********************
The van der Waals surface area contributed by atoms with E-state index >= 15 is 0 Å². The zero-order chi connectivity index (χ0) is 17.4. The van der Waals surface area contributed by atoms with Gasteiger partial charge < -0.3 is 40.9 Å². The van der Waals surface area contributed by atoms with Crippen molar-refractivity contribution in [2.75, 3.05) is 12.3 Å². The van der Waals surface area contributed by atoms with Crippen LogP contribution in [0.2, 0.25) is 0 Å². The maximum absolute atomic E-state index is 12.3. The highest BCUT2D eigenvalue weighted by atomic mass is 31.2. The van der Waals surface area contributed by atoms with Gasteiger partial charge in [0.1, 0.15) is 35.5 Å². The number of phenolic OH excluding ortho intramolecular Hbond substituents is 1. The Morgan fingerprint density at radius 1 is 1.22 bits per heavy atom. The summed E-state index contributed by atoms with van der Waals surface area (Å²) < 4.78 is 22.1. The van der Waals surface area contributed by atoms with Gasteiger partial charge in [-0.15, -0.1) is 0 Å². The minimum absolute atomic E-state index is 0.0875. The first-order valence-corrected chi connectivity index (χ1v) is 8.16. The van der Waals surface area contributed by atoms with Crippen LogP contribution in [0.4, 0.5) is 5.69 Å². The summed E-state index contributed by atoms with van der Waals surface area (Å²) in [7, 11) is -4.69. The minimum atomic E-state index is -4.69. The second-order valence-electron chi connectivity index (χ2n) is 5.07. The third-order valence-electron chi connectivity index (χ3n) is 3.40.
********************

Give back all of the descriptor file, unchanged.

The van der Waals surface area contributed by atoms with E-state index >= 15 is 0 Å². The zero-order chi connectivity index (χ0) is 17.4. The van der Waals surface area contributed by atoms with Gasteiger partial charge < -0.3 is 40.9 Å². The van der Waals surface area contributed by atoms with Crippen molar-refractivity contribution in [2.75, 3.05) is 12.3 Å². The van der Waals surface area contributed by atoms with Crippen LogP contribution in [0.2, 0.25) is 0 Å². The maximum absolute atomic E-state index is 12.3. The highest BCUT2D eigenvalue weighted by atomic mass is 31.2. The van der Waals surface area contributed by atoms with Gasteiger partial charge in [0.1, 0.15) is 35.5 Å². The number of phenolic OH excluding ortho intramolecular Hbond substituents is 1. The Morgan fingerprint density at radius 1 is 1.22 bits per heavy atom. The summed E-state index contributed by atoms with van der Waals surface area (Å²) < 4.78 is 22.1. The van der Waals surface area contributed by atoms with Gasteiger partial charge in [-0.15, -0.1) is 0 Å². The minimum absolute atomic E-state index is 0.0875. The first-order valence-corrected chi connectivity index (χ1v) is 8.16. The van der Waals surface area contributed by atoms with Crippen LogP contribution in [0.4, 0.5) is 5.69 Å². The summed E-state index contributed by atoms with van der Waals surface area (Å²) in [7, 11) is -4.69. The minimum atomic E-state index is -4.69. The second-order valence-electron chi connectivity index (χ2n) is 5.07. The third-order valence-electron chi connectivity index (χ3n) is 3.40.